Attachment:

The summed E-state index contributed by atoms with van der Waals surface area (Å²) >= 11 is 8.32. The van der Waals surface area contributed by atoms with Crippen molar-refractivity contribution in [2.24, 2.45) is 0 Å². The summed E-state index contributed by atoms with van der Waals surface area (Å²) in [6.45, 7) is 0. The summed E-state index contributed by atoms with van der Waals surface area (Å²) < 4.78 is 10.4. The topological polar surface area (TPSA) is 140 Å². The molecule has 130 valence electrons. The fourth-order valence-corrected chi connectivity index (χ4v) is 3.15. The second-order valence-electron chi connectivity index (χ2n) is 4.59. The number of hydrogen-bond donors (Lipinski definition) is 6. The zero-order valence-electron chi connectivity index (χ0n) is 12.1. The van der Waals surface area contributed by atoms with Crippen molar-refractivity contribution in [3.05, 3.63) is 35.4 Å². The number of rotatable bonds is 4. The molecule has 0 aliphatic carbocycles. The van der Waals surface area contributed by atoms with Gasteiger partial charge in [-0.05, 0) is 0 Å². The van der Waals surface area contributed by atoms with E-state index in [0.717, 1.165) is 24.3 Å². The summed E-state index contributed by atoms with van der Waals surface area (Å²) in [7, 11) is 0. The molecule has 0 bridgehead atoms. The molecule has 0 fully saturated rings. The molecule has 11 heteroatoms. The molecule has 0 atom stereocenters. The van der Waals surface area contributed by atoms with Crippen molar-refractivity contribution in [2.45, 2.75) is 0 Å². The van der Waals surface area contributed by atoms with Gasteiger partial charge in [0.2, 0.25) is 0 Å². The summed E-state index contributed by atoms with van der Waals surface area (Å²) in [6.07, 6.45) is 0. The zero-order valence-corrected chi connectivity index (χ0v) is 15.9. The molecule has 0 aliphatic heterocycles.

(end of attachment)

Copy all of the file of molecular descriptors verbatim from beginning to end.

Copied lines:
The summed E-state index contributed by atoms with van der Waals surface area (Å²) >= 11 is 8.32. The van der Waals surface area contributed by atoms with Crippen molar-refractivity contribution in [2.24, 2.45) is 0 Å². The summed E-state index contributed by atoms with van der Waals surface area (Å²) in [6.45, 7) is 0. The summed E-state index contributed by atoms with van der Waals surface area (Å²) < 4.78 is 10.4. The topological polar surface area (TPSA) is 140 Å². The molecule has 130 valence electrons. The fourth-order valence-corrected chi connectivity index (χ4v) is 3.15. The second-order valence-electron chi connectivity index (χ2n) is 4.59. The number of hydrogen-bond donors (Lipinski definition) is 6. The zero-order valence-electron chi connectivity index (χ0n) is 12.1. The van der Waals surface area contributed by atoms with Crippen molar-refractivity contribution in [3.05, 3.63) is 35.4 Å². The number of rotatable bonds is 4. The molecule has 0 aliphatic carbocycles. The van der Waals surface area contributed by atoms with Gasteiger partial charge in [-0.05, 0) is 0 Å². The van der Waals surface area contributed by atoms with E-state index in [0.717, 1.165) is 24.3 Å². The summed E-state index contributed by atoms with van der Waals surface area (Å²) in [7, 11) is 0. The molecule has 0 bridgehead atoms. The molecule has 0 fully saturated rings. The molecule has 11 heteroatoms. The molecule has 0 atom stereocenters. The van der Waals surface area contributed by atoms with Crippen molar-refractivity contribution in [2.45, 2.75) is 0 Å². The van der Waals surface area contributed by atoms with Gasteiger partial charge in [0.2, 0.25) is 0 Å². The summed E-state index contributed by atoms with van der Waals surface area (Å²) in [6.07, 6.45) is 0. The zero-order valence-corrected chi connectivity index (χ0v) is 15.9. The molecule has 0 aliphatic heterocycles.